This fonds consists of 196 photographs in both print and negative format and 1 photographic reproduction of a map. The photographs were taken in Northwest Territories, Yukon, Alaska and Lapland and document reindeer herding activities. One of the images is a reproduction of a map of the Richardson Islands that Dr. Hadwen used in 1939. The images are the result of numerous trips to the circumpolar north during the 1920s and 1930s when he was studying the potential for reindeer herding for both the Canadian and United States governments. Traditional Yupik villages and clothing are also documented.Hadwen, Isaac Seymour
The textual material comprises an incomplete copy of L.T. Burwash's report entitled, "The Eskimo, Their Country and Its Resources: Economic Survey of the East Coasts of Hudson Bay and James Bay from Richmond Gulf to Rupert House, Including the Belcher and Other Adjacent Islands," Ottawa, Dept. of the Interior, 1927. (Typewritten.) The report contains a diary of the trip taken by Burwash, descriptions of Inuit life, food supplies, clothing, health, the influence of trading posts, housing conditions, and mineral and animal resources in the region. Much of the report focuses on the Inuit in the regions around Little Whale River and the Belcher Islands. Included in this report were photographs of communities along the eastern coast of Hudson Bay and James Bay and eight maps. The mounting of the photographs in this report suggests that this copy was a draft produced before its final publication.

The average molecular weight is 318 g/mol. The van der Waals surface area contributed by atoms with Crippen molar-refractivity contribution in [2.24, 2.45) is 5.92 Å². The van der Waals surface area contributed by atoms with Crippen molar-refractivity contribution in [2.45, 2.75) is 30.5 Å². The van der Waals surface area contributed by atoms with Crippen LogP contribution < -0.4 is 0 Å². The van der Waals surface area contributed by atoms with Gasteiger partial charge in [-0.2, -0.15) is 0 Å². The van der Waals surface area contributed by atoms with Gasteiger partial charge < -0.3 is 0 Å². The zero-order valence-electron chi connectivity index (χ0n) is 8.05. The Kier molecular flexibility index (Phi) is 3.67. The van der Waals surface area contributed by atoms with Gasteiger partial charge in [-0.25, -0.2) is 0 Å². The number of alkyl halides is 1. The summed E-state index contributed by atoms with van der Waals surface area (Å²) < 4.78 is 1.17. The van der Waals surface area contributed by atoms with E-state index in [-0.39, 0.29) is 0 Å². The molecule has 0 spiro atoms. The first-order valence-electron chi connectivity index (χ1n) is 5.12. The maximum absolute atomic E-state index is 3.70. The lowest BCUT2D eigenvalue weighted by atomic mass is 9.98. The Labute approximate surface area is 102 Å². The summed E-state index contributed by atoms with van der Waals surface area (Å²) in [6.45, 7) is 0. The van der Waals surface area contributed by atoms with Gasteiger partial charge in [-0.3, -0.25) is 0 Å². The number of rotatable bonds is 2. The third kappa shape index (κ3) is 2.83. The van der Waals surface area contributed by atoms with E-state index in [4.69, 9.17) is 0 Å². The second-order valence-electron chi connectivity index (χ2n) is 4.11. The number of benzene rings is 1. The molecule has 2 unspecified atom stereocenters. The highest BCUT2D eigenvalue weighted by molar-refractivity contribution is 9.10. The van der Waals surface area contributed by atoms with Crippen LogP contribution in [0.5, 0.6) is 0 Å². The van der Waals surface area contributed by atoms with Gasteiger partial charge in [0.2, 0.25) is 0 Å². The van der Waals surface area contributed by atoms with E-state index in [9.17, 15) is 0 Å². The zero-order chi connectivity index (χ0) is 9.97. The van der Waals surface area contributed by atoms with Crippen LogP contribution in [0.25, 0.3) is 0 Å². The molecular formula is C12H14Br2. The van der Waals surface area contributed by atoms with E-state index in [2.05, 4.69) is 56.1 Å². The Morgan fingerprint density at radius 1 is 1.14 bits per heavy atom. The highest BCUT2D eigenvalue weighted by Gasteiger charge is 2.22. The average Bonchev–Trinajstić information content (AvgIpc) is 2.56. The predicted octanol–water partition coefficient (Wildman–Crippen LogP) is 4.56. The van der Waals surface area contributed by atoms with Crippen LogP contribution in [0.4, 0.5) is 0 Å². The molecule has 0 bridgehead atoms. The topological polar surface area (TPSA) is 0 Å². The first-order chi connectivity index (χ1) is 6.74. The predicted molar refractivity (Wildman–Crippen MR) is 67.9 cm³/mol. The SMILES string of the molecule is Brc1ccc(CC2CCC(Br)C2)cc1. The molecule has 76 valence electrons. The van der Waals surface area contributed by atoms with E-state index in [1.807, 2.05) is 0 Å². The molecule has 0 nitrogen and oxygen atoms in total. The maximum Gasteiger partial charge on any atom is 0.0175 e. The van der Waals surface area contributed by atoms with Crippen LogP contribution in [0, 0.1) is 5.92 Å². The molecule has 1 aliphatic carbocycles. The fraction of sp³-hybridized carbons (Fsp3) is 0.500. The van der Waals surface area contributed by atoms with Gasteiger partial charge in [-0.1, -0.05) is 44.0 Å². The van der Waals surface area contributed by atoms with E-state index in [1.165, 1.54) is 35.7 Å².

Subjects include: Great Bear Lake, Great Slave Lake, Dismal Lakes, Coppermine River, Mackenzie River, Thelon River, Backs River (Back River), Camsell River, Slave River and Cameron Bay.
This series includes souvenirs from domestic and international travel, including trips from Yellowknife Radio sponsored travel, by Harold and Zelda Glick and their children. It includes ephemera, programs and booklets from local events such as Caribou Carnival, pamphlets and booklets relating to Yellowknife, and travel records (tickets, programs, postcards).
This fonds consists of approximately 1100 photographs, 12 cm of textual material and 4 maps relating primarily to John Russell's survey work as a Dominion Land Surveyor in Northern Alberta and in the Northwest Territories. The photo albums document specific surveys that Russell worked on and most contain detailed captions and narrative describing survey events and conditions. A number of the remaining photographs, originally mounted on photo pages, appear to be from a file labeled "1924 Great Slave Lake; 1925 Peace River-Hay River-Great Slave Lake-towards Great Bear Lake; 1926 Wood Buffalo Park in Alberta and Northwest Territories; 1927 Aerial Photography, Comorant Lake to Wood Buffalo Park." Images feature the people and communities within these regions. The textual records consist of a series of draft articles entitled: "Charting our Northern Waterways in Sub-Zero Temperatures" and "A Surveyor's Impression of Northern Canada, Parts I, II, III;" a description of Marian River and Lakes between Great Slave Lake and Great Bear Lake; lists of plants, insects, dipteral and lepidopteron specimens collected by Russell on his surveys; and a history of Wood Buffalo Park. Other textual records include "The Ballad of the Ptarmigan," a poem removed from the 1925 Peace River photo album, an initial draft of "A Surveyor's Impression of Northern Canada," a bound Daily Journal from April 23 to September 30, 1925 which documents the Peace River survey and a notebook containing Russell's writings. The maps consist of a 1928 Department of Interior map of Hay River; a map fragment of Great Slave Lake that was annotated with Russell's 1921 survey comments; two maps which remain in the 1922 Athabasca-Great Slave Lake photo album; a map of Great Slave Lake, a map of Fort Resolution to Fort Reliance which is also annotated with Russell's survey notes and a Department of Interior map of the Mackenzie and Slave Rivers. There are a few aerial photographs and images of subject matter not related to the Northwest Territories and Russell's surveying expeditions.Russell, John